'In life, Bennelong was by no means the only mediator between the Aboriginal peoples of the Sydney region and the colonists, but across the latter half of the twentieth century, he took on a singular role as chief intermediary between the present and the past. It is through Bennelong's story that many Australians feel they know something of the great encounter between the invading Europeans and the Australian Aborigines, and something of the truth of its outcomes.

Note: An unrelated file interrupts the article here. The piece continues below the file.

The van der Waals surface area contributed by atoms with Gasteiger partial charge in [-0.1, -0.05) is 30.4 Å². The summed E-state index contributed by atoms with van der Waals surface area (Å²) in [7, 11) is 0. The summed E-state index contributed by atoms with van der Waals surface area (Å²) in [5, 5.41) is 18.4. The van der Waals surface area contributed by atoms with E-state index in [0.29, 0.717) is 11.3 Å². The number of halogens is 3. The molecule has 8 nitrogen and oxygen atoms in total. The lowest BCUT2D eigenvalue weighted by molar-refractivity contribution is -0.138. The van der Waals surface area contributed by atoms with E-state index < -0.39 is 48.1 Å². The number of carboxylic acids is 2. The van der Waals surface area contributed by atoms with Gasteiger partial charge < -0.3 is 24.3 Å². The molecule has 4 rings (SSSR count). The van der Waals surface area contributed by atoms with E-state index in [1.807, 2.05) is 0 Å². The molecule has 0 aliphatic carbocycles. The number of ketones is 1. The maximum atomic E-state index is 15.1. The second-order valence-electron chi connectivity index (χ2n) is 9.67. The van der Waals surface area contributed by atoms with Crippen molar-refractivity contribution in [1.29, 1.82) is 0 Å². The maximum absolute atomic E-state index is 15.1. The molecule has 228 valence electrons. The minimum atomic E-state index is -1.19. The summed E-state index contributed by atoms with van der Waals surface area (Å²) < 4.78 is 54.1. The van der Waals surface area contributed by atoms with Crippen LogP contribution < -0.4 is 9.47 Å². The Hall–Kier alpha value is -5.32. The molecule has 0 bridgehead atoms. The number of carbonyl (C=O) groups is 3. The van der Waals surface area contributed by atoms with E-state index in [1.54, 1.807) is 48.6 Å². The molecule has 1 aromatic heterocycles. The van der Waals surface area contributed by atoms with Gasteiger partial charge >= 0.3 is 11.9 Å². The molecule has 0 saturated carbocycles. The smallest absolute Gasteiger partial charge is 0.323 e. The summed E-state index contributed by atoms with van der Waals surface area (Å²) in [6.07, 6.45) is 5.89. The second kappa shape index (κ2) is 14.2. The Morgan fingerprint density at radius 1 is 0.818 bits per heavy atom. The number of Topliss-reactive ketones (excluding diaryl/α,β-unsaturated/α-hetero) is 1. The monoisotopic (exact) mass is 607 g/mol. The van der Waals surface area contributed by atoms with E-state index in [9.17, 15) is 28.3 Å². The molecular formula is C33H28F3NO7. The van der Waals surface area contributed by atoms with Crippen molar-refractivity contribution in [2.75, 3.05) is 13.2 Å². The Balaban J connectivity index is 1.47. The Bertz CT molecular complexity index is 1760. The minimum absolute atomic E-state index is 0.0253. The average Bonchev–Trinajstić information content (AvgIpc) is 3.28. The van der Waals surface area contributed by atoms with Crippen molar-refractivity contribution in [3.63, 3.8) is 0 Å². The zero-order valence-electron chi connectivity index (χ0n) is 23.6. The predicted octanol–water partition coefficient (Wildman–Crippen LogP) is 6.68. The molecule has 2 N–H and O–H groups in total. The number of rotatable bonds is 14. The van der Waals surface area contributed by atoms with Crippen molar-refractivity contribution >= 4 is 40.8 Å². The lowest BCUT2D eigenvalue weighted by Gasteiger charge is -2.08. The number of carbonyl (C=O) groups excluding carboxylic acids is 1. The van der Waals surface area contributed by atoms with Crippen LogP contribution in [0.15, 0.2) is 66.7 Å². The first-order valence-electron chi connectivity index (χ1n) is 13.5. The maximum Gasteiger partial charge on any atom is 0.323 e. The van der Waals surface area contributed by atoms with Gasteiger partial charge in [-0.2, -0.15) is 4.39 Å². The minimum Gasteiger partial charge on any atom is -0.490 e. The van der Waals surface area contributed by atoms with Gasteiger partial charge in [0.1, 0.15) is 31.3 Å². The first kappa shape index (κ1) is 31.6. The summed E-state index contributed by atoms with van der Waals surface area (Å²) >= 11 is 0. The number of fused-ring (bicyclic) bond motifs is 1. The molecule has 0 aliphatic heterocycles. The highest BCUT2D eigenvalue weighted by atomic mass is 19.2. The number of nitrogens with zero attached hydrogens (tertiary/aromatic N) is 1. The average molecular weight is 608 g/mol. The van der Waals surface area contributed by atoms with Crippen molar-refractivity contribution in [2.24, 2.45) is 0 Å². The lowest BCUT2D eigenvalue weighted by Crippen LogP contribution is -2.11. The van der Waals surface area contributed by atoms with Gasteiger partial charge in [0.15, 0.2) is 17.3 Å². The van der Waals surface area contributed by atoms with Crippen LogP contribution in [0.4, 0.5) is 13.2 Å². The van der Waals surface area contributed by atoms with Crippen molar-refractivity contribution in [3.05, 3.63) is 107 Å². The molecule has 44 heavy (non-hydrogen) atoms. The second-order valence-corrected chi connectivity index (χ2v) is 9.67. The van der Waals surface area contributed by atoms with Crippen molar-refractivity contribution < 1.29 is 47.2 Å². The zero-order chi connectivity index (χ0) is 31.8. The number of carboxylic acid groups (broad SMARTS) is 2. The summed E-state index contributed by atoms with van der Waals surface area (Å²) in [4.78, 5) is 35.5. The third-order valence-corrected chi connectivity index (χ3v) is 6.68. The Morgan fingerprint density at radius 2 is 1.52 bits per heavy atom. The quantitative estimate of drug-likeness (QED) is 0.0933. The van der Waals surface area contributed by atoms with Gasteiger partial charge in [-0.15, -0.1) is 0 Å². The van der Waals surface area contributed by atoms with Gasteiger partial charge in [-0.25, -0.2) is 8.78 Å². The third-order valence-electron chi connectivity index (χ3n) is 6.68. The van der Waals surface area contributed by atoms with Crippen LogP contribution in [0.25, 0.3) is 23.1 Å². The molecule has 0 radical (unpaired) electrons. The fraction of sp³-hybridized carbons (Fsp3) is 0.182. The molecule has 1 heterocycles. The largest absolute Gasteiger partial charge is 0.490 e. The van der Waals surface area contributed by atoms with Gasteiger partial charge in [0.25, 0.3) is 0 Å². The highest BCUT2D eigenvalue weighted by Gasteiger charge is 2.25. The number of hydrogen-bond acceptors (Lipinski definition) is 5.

Storytellers have demonstrated a loyalty to Bennelong's tragedy or failure across significant shifts in Australian and Aboriginal historiography. This paper begins to explore some of the variations on Bennelong's tragic story, attempts to separate out some of its layers of plausibility, and to enquire into the possible meanings of this repeated reinscription of cross-cultural tragedy.' Source (adapated) : Emma Dortins.